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Climbing In The Olympics

In August 2016 the International Olympic committee (IOC) announced that climbing would be an Olympic event and enthusiasts around the world gasped. In the past decade climbing has skyrocketed in popularity from a “dirt bag,” van living, fringe sport to a world stage display of strength, technique, flexibility and power.

The Olympic event will compose of three disciplines; Lead climbing, Bouldering and Speed with one medal per gender to demonstrate proficiency in all three disciplines. Let take a look at each discipline and how they will be scored to know who is the next Olympic champion of climbing.

First is bouldering where competitors are faced with difficult problems on shorter walls between 3-5m. They are un-roped and fall to a mat if/when they fall. Problems here are extremely challenging in a small space. The movements are gymnastic, involve contortion of the body, jumping and balance. Athletes are given 4 minutes to solve each boulder problem and will have 4-5 boulder problems for the competition. They are graded on how high they get up the boulder as well as the number of attempts or time it takes to finish a boulder. Sometimes the problems are so difficult it is hard to even get the first move off the ground and competitors will spend a frustrating four minutes to move just a few meters.

Next is lead climbing, here climbers just get one attempt and if they mess up its game over. Alex Megos, one of the worlds most renowned climbers, famously fumbled just a few meters off the ground during a competition and fell. This shows anyone can trip up and ruin their chance at gold. In the lead competition the climbers aim to get as high as they can up the wall as the difficulty and steepness increases. When they fall, they are caught by an attentive belayer and the height they reach and time is recorded.

Now speed climbing – here competitors race side by side up a standardized 15m wall and the first to reach the top wins. Simple, uniform, and repeatable. The standardized wall is reproduced around the world so competitors can practice how fast they can go. This is starkly different from the other two disciplines where the climbers are unaware of what the climb looks like in advance. It is a sprint to show pure power and muscle memory.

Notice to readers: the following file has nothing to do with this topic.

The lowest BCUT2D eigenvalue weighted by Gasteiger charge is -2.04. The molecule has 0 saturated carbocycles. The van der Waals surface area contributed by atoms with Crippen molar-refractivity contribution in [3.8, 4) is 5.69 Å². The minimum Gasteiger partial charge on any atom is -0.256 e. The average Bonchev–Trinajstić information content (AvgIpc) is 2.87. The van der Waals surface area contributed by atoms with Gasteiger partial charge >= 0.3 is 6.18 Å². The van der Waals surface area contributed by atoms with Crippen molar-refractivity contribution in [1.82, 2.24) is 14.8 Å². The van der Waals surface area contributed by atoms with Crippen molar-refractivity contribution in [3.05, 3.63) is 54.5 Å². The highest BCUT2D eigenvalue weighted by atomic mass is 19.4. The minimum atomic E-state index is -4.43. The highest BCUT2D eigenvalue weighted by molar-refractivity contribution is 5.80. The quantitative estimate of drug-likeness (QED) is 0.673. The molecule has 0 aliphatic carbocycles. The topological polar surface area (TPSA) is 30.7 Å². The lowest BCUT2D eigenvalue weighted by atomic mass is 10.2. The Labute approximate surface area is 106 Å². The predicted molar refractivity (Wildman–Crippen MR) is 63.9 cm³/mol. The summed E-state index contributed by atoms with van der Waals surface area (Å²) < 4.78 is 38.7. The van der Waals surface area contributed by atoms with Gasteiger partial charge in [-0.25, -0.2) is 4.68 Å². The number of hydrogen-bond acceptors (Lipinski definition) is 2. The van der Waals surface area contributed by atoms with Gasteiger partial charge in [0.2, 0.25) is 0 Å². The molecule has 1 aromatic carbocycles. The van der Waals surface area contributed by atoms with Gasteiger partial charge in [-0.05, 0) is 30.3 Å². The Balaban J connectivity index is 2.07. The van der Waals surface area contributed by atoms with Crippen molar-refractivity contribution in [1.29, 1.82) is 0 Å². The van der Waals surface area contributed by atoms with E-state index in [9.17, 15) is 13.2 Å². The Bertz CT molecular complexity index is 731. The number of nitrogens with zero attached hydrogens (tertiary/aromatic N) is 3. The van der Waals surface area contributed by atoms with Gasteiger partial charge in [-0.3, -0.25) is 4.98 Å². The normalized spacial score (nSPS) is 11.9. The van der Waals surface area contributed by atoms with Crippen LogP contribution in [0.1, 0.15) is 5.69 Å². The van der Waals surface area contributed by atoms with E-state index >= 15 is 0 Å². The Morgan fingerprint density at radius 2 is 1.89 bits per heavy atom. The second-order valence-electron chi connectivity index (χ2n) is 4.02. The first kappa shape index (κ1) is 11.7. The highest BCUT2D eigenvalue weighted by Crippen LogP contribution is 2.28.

The competitors total score is a multiplication of each placement in the three disciplines. If you were fifth in speed, third in bouldering, and first in lead climbing, your score would be: 5 x 3 x 1 = 15. The competitor with the lowest overall score wins gold.

Climbing’s unique combination of agility, power and brute strength makes it a fantastic spectator sport. Fans can cheer loudly as athletes fly through the air in dynamic movements or step precariously on miniscule footers. I know I’ll be watching the climbing in Olympics this year hoping for an awesome display from our very own Blue Mountains local Tom O’Halloran. I love the Blue Mountains so will excitedly watch a fellow climber compete on the world stage.


Meredith Chapple

Meredith graduated from the Doctor of Physiotherapy program at Macquarie University in 2017.  She has worked with several Rugby Union clubs and enjoys helping athletes with acute injuries and their return to sport. As an avid rock climber, she has turned her attention to managing rock climbing injuries including wrist, elbow, shoulder and hips. With all her patients, she aims to inspire them to return to their favourite activity and live an active life. Meredith also teaches Clinical Pilates which has helped developed keen body awareness and skill in incorporating mindfulness and exercises as a part of all rehabilitative programs. She is passionate about the connections in the body and has pursued on-going clinical education in dry needling, exercise rehab, TMJ dysfunction and Women’s Health. She enjoys working with Women’s Health patients, chronic pain and people looking to get active. She strives to educate patients on their conditions, develop a suitable exercise program and use manual therapy techniques for the best results. Outside of the clinic Meredith has a passion for running, rock climbing, yoga and playing ukulele.

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